A chicken sitting on a fertilized egg can expect to see a baby chick in 21 days. There are certain circumstances that can alter that time from 19 days all the way to 25 days.
Eggs that are hatched by a mother hen are kept at the perfect temperature, so hatching at 21 days is almost an exact science. Eggs that are hatched in an incubator often hatch a few days earlier or a few days later than the 21 day standard. If the incubator has a temperature set too high, the eggs will hatch early, sometimes as early as day 19. If the temperature in the incubator is set too low, the eggs can hatch a few days later than the standard 21 days, sometimes making it as late as 25 days.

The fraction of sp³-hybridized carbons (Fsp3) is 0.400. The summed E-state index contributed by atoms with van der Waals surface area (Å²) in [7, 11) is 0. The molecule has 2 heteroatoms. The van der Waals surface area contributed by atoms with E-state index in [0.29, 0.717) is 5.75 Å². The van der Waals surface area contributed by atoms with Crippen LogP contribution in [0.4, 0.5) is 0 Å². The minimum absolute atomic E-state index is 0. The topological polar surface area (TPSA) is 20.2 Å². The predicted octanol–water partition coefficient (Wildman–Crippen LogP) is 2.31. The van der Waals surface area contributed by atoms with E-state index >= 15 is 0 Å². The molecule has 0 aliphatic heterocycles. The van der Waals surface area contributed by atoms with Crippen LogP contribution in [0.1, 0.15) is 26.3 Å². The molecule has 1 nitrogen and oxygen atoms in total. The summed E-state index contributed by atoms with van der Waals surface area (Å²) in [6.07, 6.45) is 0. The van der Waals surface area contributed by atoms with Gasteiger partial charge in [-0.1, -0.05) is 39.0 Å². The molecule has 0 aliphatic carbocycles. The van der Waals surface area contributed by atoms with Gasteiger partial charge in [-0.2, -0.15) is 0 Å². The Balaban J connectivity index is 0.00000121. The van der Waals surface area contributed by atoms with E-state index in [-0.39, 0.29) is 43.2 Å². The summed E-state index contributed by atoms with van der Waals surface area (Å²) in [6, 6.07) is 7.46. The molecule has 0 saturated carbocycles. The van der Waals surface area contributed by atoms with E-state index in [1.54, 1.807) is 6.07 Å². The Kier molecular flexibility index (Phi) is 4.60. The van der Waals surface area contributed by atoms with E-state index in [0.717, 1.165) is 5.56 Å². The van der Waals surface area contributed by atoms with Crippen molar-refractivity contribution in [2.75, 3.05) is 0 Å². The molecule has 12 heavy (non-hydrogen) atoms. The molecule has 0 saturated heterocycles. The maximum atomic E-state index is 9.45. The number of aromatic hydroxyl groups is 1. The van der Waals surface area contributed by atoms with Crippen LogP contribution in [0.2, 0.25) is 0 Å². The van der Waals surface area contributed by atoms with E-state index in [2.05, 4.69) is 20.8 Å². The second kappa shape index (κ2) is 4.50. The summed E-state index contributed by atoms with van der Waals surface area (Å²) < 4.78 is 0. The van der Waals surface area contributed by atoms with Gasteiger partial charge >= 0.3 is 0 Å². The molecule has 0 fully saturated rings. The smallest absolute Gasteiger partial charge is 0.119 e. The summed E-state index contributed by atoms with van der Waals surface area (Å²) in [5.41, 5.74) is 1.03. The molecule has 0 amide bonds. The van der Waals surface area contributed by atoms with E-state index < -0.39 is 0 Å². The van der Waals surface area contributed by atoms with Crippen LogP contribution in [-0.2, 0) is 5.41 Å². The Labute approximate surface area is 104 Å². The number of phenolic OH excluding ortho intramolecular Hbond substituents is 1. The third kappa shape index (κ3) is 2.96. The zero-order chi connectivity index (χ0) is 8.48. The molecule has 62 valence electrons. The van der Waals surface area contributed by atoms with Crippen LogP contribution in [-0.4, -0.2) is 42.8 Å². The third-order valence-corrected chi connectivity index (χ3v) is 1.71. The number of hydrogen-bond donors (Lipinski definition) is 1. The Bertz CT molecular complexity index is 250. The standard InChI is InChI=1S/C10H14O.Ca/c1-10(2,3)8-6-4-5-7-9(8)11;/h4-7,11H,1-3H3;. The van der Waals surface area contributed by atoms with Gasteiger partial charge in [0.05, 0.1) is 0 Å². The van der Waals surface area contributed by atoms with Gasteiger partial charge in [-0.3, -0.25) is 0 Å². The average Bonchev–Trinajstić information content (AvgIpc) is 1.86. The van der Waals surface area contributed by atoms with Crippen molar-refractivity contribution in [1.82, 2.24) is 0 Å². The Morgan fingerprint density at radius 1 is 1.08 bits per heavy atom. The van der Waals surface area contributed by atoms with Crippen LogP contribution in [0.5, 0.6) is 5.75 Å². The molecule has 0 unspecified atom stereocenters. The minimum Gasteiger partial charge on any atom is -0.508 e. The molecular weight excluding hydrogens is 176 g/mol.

Chickens lay eggs with or without a rooster, but the only way to get fertilized eggs is to have a rooster in the coop. In order to tell if an egg is fertilized it either has to be broken open or candle tested. Breaking the egg open there is a small white or grey dot in the center of the yolk with a dark circle around it that resembles a bulls-eye. If the egg is left alone for several days, tiny signs of development, such as veining, can be seen by placing the egg on top of an empty cardboard tissue roll and shining a powerful light underneath in a dark room. By day seven, there should be signs of a baby chick developing.